Ras el hanout is a traditional Moroccan spice mix. Loosely translated, it means ‘top of the shop’ and is meant to represent the very best the spice merchant has to offer. What makes this blend so special is the large number of ingredients, sometimes over 20, and the subtle manner in which the spices merge to form a balanced, full-bodied blend with no sharp edges. We’ve included a simplified version here that can be made from readily available ingredients.
PREP TIME 15 minutes
COOKING TIME 45 minutes
- 4 chicken thighs, bone in
- 2 chicken breast fillets
- 1 tablespoon olive oil
- 2 small onions, chopped
- 4 cloves garlic, crushed
- 2 small carrots, sliced
- 12 small mushrooms, halved
- 1 cup (120 g) frozen peas
- salt, to taste
- about 1 cup (250 ml) chicken stock or water
- couscous, to serve
- Ras el hanout spice mix: 2 teaspoons mild paprika
- 1½ teaspoons ground cumin
- 1 teaspoon ground ginger
- 1 teaspoon ground coriander seeds
- ½ teaspoon ground cassia
- ½ teaspoon ground turmeric
- ½ teaspoon ground fennel seeds
- ¼ teaspoon ground allspice
- ¼ teaspoon ground cardamom seeds
- ¼ teaspoon ground nutmeg
- pinch of ground caraway seeds
- pinch of cayenne pepper
- pinch of ground cloves
Put the ras el hanout spice mix in a shallow dish, add the chicken pieces and roll so they are well coated with spice.
Heat the oil in a heavy-based saucepan over high heat, add the chicken and turn until the pieces are sealed and browned all over. Add the onion, garlic and ¼ cup (60 ml) water and reduce the heat to the lowest possible setting. Cover and cook for at least 15 minutes, resisting the urge to lift the lid as this will cause the temperature to drop, allowing the flavours in the steam to escape. By this time the chicken pieces will have released their juices.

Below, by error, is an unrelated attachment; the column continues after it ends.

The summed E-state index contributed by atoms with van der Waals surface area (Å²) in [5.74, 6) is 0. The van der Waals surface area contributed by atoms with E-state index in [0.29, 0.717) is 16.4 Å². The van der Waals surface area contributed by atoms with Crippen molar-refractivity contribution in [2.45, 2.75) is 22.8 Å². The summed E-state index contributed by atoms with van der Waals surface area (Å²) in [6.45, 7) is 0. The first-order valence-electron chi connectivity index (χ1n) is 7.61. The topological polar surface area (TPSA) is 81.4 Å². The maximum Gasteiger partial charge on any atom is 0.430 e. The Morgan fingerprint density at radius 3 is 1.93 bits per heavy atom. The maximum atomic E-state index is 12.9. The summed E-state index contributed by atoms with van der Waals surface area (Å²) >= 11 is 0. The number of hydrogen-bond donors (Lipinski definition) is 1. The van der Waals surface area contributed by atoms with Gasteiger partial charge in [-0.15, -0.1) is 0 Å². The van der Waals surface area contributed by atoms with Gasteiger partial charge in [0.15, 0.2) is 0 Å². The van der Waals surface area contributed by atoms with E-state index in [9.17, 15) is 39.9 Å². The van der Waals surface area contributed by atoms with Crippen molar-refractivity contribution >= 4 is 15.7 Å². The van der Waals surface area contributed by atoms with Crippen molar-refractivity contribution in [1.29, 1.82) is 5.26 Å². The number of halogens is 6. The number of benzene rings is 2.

Add the carrot and cook very slowly until tender. Stir in the mushrooms, peas, salt and enough stock or water to cover the chicken. Increase the heat until the liquid is heated through, then reduce it to very low again. Simmer gently until the mushrooms and peas are cooked. Serve over couscous.
Ras el hanout can be used to flavour most Moroccan dishes. To make a simple spiced couscous add ½ teaspoon of the spice blend to couscous or rice before cooking. For those who like a little more spice, make up some harissa paste and have this on the side.
Lots of flavour here but no chilli heat so go for a pinot gris or chardonnay. If you prefer a red, try a pinot noir or sangiovese.
Recipe from Just Add Spice by Lyndey Milan & Ian “Herbie” Hemphill